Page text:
**Triangle Lectures in Combinatorics (TLC)**

** Eighth meeting:** September 21, 2013

** Location:** North Carolina State University

** Lecture Hall:** SAS Room 1102

**Slides from the talks:**

**Recent meeting:** September 21, 2013

**Location:** North Carolina State University

**Lecture Hall:** SAS Room 1102

**Speakers:** George Andrews (Penn State), Matt Beck (San Francisco State University), Robin Pemantle (University of Pennsylvania), and Victoria Powers (Emory University)

**Preregistration:** please send email to plhersh@ncsu.edu (Patricia Hersh) to preregister. This is very helpful in our planning how much coffee, etc. to have at coffee breaks and for our obtaining funding to support these meetings.

**Participant Travel Expense Reimbursement:** we have some funding available for some participants, especially for early-career participants. Most of this is restricted to U.S. citizens, and what is available to others still requires that the participants be employed at a U.S. university. To apply for funding, send email to plhersh@ncsu.edu (Patricia Hersh) including: (1) name, (2) affiliation, (3) career stage (e.g. grad student, assistant professor, etc.), (4) mileage (if driving) or expected airfare, (5) expected hotel cost (and whether this is for 1 or 2 nights), other expenses, (6) other expenses (e.g. taxi to/from airport), (7) citizenship/residency status, (8) other sources of funding you have available if we cannot provide full expense reimbursement, and (9) a sentence or two of justification for why it will be valuable for you to attend. We will make funding decisions about once per month while funds still remain.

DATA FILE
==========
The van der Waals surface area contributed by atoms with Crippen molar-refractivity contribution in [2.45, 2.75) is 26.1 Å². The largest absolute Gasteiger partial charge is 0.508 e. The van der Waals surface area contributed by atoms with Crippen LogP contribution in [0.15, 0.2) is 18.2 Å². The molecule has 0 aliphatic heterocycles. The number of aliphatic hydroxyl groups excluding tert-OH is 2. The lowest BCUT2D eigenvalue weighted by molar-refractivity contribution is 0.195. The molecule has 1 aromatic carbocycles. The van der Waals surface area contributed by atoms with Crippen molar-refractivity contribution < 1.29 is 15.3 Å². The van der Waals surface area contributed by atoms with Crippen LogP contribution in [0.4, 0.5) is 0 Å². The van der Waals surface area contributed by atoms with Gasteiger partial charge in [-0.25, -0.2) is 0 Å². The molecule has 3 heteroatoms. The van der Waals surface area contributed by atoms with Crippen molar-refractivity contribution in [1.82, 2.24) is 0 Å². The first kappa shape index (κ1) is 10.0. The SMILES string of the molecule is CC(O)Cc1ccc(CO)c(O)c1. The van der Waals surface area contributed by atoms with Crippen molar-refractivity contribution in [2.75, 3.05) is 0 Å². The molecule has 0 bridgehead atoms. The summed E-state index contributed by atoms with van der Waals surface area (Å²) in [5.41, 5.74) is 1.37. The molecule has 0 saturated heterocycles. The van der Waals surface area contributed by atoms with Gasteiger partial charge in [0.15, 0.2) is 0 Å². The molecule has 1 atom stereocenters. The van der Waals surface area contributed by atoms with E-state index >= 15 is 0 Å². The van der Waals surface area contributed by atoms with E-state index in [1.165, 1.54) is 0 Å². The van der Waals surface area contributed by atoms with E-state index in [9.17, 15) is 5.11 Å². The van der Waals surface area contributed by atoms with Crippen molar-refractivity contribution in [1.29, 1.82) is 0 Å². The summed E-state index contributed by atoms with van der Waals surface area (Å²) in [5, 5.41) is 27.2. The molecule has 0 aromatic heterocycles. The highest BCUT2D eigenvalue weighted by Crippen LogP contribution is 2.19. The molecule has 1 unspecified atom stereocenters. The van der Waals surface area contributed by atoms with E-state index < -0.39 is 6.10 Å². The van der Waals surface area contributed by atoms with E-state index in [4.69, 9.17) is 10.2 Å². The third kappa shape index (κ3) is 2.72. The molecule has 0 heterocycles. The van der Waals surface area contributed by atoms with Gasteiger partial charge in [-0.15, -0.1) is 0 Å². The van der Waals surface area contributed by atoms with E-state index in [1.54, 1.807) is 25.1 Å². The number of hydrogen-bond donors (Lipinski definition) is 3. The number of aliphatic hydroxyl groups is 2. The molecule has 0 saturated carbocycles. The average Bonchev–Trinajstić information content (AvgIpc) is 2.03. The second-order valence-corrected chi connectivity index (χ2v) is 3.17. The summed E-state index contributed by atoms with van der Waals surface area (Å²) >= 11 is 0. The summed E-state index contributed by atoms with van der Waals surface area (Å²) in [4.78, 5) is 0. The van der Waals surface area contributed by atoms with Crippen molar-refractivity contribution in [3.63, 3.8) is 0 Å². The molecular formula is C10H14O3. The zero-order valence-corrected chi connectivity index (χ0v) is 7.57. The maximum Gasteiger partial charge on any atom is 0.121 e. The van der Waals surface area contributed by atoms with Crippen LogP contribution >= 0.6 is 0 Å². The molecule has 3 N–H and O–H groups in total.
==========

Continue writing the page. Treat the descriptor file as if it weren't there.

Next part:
**Friday Schedule:**

Friday Afternoon NCSU Math Colloquium: George Andrews, The enigmatic lost notebook of Ramanajan, followed by Colloquium Dinner.

**Saturday Triangle Lectures in Combinatorics Schedule:**

9:15-10am, coffee and bagels

10-11am, Matthias Beck

11-11:30am, coffee break

11:30am-12:30pm, Robin Pemantle

12:30-2:30pm, lunch break

2:30-3:30pm, Victoria Powers

3:30-4pm, coffee break

4-5pm, George Andrews

Saturday evening, somewhat informal conference dinner

**Suggested hotels and parking information:** some recommended hotels are Doubletree by Hilton, Brownstone (easy walk to conference at 1707 Hillsborough, 919-828-0811), Cameron Park Inn B and B (also easy walk but more expensive at 211 Groveland Ave, 919-835-2171), Clarion Hotel (downtown hotel at 320 Hillsborough, 919-832-0501). Parking is available for free in the lot adjacent to SAS Hall just to the east of SAS Hall.

**Preregistered participants (so far):**

Geir Agnarsson, George Mason University

George Andrews, Penn State

Melissa Bechard, U South Carolina

Matthias Beck, San Francisco State University

Daniel Bernstein, NCSU

Sarah Birdsong, UNC Charlotte

Brandon Bock, NCSU

Ed Boehnlein, U South Carolina

Timothee Bryan, NCSU

Yue Cai, U Kentucky

Shihwei Chao, Clemson

Ann Clifton, U South Carolina

Garner Cochran, U South Carolina

Noah Daleo, NCSU

Lola Davidson, U. Kentucky

Ruth Davidson, NCSU

Aaron Dutle, U South Carolina

Hamza Ghadyali, Duke

Nicole Gin, NCSU

Anant Godbole, East Tennessee State University

Brent Gorbutt, George Mason University

Amy Grady, Clemson

Alexis Harper, NCSU

Jonathan Hauenstein, NCSU

Qijun He, Clemson

Dustin Hedmark, U Kentucky

Patricia Hersh, NCSU

Gabor Hetyei, UNC Charlotte

Chetak Hossain, NCSU

Wesley Hough, U Kentucky

Travis Johnston, U South Carolina

Austin Jones, NCSU

JiYoon Jung, Marshall University

Florian Kohl, U Kentucky

Darla Kremer

David Lax, UNC Chapel Hill

Shirley Law, Washington College (MD)

Alan Liddell, NCSU

Jack Love, George Mason University

Matthew Macaulay, Clemson

Emily Meehan, NCSU

Sam Mendelson, George Mason University

Ezra Miller, Duke

Kailash Misra, NCSU

Michael Mossinghoff, Davidson College

Sarah Nelson, U Kentucky

Asamoah Nkwanta, Morgan State University

Kathy O'Hara

Chris O'Neill, Duke

Sarah Nelson, U Kentucky

Robin Pemantle, U Penn

Lindsay Piechnik, High Point University

Shira Polster, NCSU

Victoria Powers, Emory

Svetlana Poznanovikj, Clemson

Nathan Reading, NCSU

Richard Rimanyi, UNC Chapel Hill

Danny Rorabaugh, U South Carolina

Joseph Rusinko, Winthrop University

Carla Savage, NCSU

Radmila Sazdanovik, NCSU

Taylor Short, U South Carolina

Michael Singer, NCSU

Heather Smith, U South Carolina

Liam Solus, U Kentucky

Salvatore Stella, NCSU

Blair Sullivan, NCSU

Seth Sullivant, NCSU

Hayato Ushijima-Mwesigwa, Clemson